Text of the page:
Two days ago, Madeleine, you spoke with one of the architects of the Military Commissions Act, Senator Lindsey Graham, and now we're going to hear from another person who has pondered the balance between civil liberties and security during wartime. She is Karen Koramatsu-Haigh.

During World War II, her father, Fred, resisted a U.S. government decision to confine Japanese Americans in internment camps. Fred took his case all the way to the Supreme Court. He lost there. Decades later, his case was set aside when a judge ruled that the government had not been truthful in its prosecution of him.

Now, Fred Korematsu died several years ago, but here's his daughter, Karen, on what she learned from her father.

Ms. KAREN KOREMATSU-HAIGH: Well, actually, I learned about my father's case in high school. I was sitting in a social studies class, and my friend was assigned a book about the internment camps. And she was the one that mentioned Korematsu vs. the United States, and Korematsu actually is an unusual Japanese name. And of course then I had 35 pairs of eyes staring at me wondering what this is all about as I was wondering what this is all about, and I thought that this had to be some black sheep of the family that had been involved.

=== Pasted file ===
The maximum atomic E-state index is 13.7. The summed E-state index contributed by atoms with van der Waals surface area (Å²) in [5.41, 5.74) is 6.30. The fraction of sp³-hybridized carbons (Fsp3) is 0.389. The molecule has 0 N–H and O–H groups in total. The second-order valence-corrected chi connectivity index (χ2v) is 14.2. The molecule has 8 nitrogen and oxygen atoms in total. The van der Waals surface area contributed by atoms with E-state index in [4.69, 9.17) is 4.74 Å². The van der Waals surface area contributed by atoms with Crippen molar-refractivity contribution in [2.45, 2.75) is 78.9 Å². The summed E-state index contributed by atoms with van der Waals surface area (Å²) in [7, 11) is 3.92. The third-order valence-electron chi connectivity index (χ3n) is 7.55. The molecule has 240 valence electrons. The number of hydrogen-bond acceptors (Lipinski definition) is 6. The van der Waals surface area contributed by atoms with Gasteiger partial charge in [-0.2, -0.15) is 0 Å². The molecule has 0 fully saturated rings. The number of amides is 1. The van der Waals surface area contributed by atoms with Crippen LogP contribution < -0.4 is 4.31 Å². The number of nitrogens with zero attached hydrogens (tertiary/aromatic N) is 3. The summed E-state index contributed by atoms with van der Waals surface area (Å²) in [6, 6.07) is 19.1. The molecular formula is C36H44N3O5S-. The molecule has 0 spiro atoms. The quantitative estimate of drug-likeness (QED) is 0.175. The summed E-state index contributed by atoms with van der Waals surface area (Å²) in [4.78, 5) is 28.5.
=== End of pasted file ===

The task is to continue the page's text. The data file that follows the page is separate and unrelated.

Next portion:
And it wasn't until I went home and first confronted my mother and asked her if this was my father that was involved in this Supreme Court case, and then she said yes.

CHADWICK: He had never mentioned that around the dinner table or told you that?

Ms. KOREMATSU-HAIGH: No. He said he had intended to. I mean, my father was, you know, a very quiet, kind person, and we all had very busy lives and doing what American children do. It just never came up.

CHADWICK: So what do you draw from all this today? Because I think many people would look at this and say, look, these are Japanese-American citizens in one circumstance in their homeland doing nothing to provoke the ire of the government; whereas the detainees at Guantanamo Bay, there is a case against them. Are they really related to your father's case?

Ms. KOREMATSU-HAIGH: Well, yes, because back in 1942, when the Japanese like my grandparents, who were not citizens, and - as well as my father's generation - were rounded up and put in these concentration camps; they never got their day in court. They were never charged with a crime to be put in prison and have their property taken away from them.

And you know, it's a civil rights and a human rights issue. I mean, certainly, you know, one reason why my father wanted to reopen his case was so that this wouldn't happen again to American citizens or people that are here from other countries. So it is related.

CHADWICK: Karen Korematsu-Haigh, the daughter of Fred Korematsu, who was vindicated decades after World War II for resisting the internment of Japanese-Americans.

Karen, thank you.

Ms. KOREMATSU-HAIGH: My pleasure.

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